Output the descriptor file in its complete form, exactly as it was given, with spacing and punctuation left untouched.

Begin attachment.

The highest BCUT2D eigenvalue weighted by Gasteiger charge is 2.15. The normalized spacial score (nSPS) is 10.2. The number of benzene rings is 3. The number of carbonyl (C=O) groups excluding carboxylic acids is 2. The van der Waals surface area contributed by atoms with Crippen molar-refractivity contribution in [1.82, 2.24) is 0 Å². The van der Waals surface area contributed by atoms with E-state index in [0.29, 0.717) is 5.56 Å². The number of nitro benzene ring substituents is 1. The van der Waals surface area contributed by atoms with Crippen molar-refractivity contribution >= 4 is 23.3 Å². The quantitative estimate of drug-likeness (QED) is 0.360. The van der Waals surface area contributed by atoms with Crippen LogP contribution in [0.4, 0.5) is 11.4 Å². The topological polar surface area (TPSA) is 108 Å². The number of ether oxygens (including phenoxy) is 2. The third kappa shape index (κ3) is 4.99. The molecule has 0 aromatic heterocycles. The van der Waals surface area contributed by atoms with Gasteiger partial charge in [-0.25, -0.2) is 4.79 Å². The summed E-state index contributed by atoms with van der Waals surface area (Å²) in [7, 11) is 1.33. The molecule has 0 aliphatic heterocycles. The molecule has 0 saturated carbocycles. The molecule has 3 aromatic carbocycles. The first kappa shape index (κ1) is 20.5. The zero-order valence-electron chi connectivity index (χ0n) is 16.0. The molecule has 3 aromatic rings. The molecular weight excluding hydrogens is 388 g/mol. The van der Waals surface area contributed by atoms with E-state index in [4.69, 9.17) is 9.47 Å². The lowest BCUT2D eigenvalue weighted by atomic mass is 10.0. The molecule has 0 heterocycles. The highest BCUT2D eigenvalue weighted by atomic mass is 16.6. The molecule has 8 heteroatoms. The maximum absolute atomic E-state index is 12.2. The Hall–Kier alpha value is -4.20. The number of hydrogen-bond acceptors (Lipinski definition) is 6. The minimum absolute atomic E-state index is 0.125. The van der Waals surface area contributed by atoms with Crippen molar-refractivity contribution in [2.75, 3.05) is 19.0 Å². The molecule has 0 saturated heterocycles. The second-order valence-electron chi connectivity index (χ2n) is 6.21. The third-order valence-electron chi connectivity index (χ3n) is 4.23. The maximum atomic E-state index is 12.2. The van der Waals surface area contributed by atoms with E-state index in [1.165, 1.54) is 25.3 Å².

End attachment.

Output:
The highest BCUT2D eigenvalue weighted by Gasteiger charge is 2.15. The normalized spacial score (nSPS) is 10.2. The number of benzene rings is 3. The number of carbonyl (C=O) groups excluding carboxylic acids is 2. The van der Waals surface area contributed by atoms with Crippen molar-refractivity contribution in [1.82, 2.24) is 0 Å². The van der Waals surface area contributed by atoms with E-state index in [0.29, 0.717) is 5.56 Å². The number of nitro benzene ring substituents is 1. The van der Waals surface area contributed by atoms with Crippen molar-refractivity contribution >= 4 is 23.3 Å². The quantitative estimate of drug-likeness (QED) is 0.360. The van der Waals surface area contributed by atoms with Crippen LogP contribution in [0.4, 0.5) is 11.4 Å². The topological polar surface area (TPSA) is 108 Å². The number of ether oxygens (including phenoxy) is 2. The third kappa shape index (κ3) is 4.99. The molecule has 0 aromatic heterocycles. The van der Waals surface area contributed by atoms with Gasteiger partial charge in [-0.25, -0.2) is 4.79 Å². The summed E-state index contributed by atoms with van der Waals surface area (Å²) in [7, 11) is 1.33. The molecule has 0 aliphatic heterocycles. The molecule has 0 saturated carbocycles. The molecule has 3 aromatic carbocycles. The first kappa shape index (κ1) is 20.5. The zero-order valence-electron chi connectivity index (χ0n) is 16.0. The molecule has 3 aromatic rings. The molecular weight excluding hydrogens is 388 g/mol. The van der Waals surface area contributed by atoms with E-state index in [4.69, 9.17) is 9.47 Å². The lowest BCUT2D eigenvalue weighted by atomic mass is 10.0. The molecule has 0 heterocycles. The highest BCUT2D eigenvalue weighted by atomic mass is 16.6. The molecule has 8 heteroatoms. The maximum absolute atomic E-state index is 12.2. The Hall–Kier alpha value is -4.20. The number of hydrogen-bond acceptors (Lipinski definition) is 6. The minimum absolute atomic E-state index is 0.125. The van der Waals surface area contributed by atoms with Crippen molar-refractivity contribution in [2.75, 3.05) is 19.0 Å². The molecule has 0 saturated heterocycles. The second-order valence-electron chi connectivity index (χ2n) is 6.21. The third-order valence-electron chi connectivity index (χ3n) is 4.23. The maximum atomic E-state index is 12.2. The van der Waals surface area contributed by atoms with E-state index in [1.165, 1.54) is 25.3 Å².